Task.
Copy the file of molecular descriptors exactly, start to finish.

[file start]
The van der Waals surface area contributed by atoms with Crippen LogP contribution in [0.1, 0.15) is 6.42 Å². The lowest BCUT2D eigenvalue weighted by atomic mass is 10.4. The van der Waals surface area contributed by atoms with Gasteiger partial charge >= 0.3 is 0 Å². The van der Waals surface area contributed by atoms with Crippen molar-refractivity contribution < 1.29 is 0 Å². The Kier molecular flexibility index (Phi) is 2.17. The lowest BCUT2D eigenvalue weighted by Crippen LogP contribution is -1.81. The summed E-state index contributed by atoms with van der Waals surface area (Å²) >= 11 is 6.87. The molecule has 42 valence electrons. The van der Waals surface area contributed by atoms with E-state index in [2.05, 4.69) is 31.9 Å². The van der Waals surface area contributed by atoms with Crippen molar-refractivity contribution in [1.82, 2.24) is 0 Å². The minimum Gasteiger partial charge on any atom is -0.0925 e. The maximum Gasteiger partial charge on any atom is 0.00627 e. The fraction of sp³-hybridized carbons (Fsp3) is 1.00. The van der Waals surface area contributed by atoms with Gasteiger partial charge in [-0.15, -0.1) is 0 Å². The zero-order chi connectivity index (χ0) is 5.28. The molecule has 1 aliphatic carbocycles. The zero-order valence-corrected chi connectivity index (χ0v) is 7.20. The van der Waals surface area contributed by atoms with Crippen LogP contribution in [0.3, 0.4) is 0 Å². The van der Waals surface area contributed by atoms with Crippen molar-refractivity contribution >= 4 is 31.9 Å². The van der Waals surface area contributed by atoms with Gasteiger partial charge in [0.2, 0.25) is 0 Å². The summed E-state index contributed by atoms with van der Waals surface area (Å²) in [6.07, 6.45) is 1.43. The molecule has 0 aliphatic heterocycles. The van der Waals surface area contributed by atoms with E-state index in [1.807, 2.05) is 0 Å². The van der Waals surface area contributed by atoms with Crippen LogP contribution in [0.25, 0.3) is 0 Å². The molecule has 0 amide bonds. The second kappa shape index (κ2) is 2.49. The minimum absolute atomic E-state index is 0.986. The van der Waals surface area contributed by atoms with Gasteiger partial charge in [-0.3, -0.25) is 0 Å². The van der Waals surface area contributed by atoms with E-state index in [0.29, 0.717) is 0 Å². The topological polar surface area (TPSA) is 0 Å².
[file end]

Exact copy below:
The van der Waals surface area contributed by atoms with Crippen LogP contribution in [0.1, 0.15) is 6.42 Å². The lowest BCUT2D eigenvalue weighted by atomic mass is 10.4. The van der Waals surface area contributed by atoms with Gasteiger partial charge >= 0.3 is 0 Å². The van der Waals surface area contributed by atoms with Crippen molar-refractivity contribution < 1.29 is 0 Å². The Kier molecular flexibility index (Phi) is 2.17. The lowest BCUT2D eigenvalue weighted by Crippen LogP contribution is -1.81. The summed E-state index contributed by atoms with van der Waals surface area (Å²) >= 11 is 6.87. The molecule has 42 valence electrons. The van der Waals surface area contributed by atoms with E-state index in [2.05, 4.69) is 31.9 Å². The van der Waals surface area contributed by atoms with Crippen molar-refractivity contribution in [1.82, 2.24) is 0 Å². The minimum Gasteiger partial charge on any atom is -0.0925 e. The maximum Gasteiger partial charge on any atom is 0.00627 e. The fraction of sp³-hybridized carbons (Fsp3) is 1.00. The van der Waals surface area contributed by atoms with Gasteiger partial charge in [-0.15, -0.1) is 0 Å². The zero-order chi connectivity index (χ0) is 5.28. The molecule has 1 aliphatic carbocycles. The zero-order valence-corrected chi connectivity index (χ0v) is 7.20. The van der Waals surface area contributed by atoms with Crippen LogP contribution in [0.3, 0.4) is 0 Å². The van der Waals surface area contributed by atoms with Crippen molar-refractivity contribution >= 4 is 31.9 Å². The van der Waals surface area contributed by atoms with Gasteiger partial charge in [0.2, 0.25) is 0 Å². The summed E-state index contributed by atoms with van der Waals surface area (Å²) in [6.07, 6.45) is 1.43. The molecule has 0 aliphatic heterocycles. The van der Waals surface area contributed by atoms with E-state index in [1.807, 2.05) is 0 Å². The van der Waals surface area contributed by atoms with Crippen LogP contribution in [0.25, 0.3) is 0 Å². The molecule has 0 amide bonds. The second kappa shape index (κ2) is 2.49. The minimum absolute atomic E-state index is 0.986. The van der Waals surface area contributed by atoms with Gasteiger partial charge in [-0.3, -0.25) is 0 Å². The van der Waals surface area contributed by atoms with E-state index in [0.29, 0.717) is 0 Å². The topological polar surface area (TPSA) is 0 Å².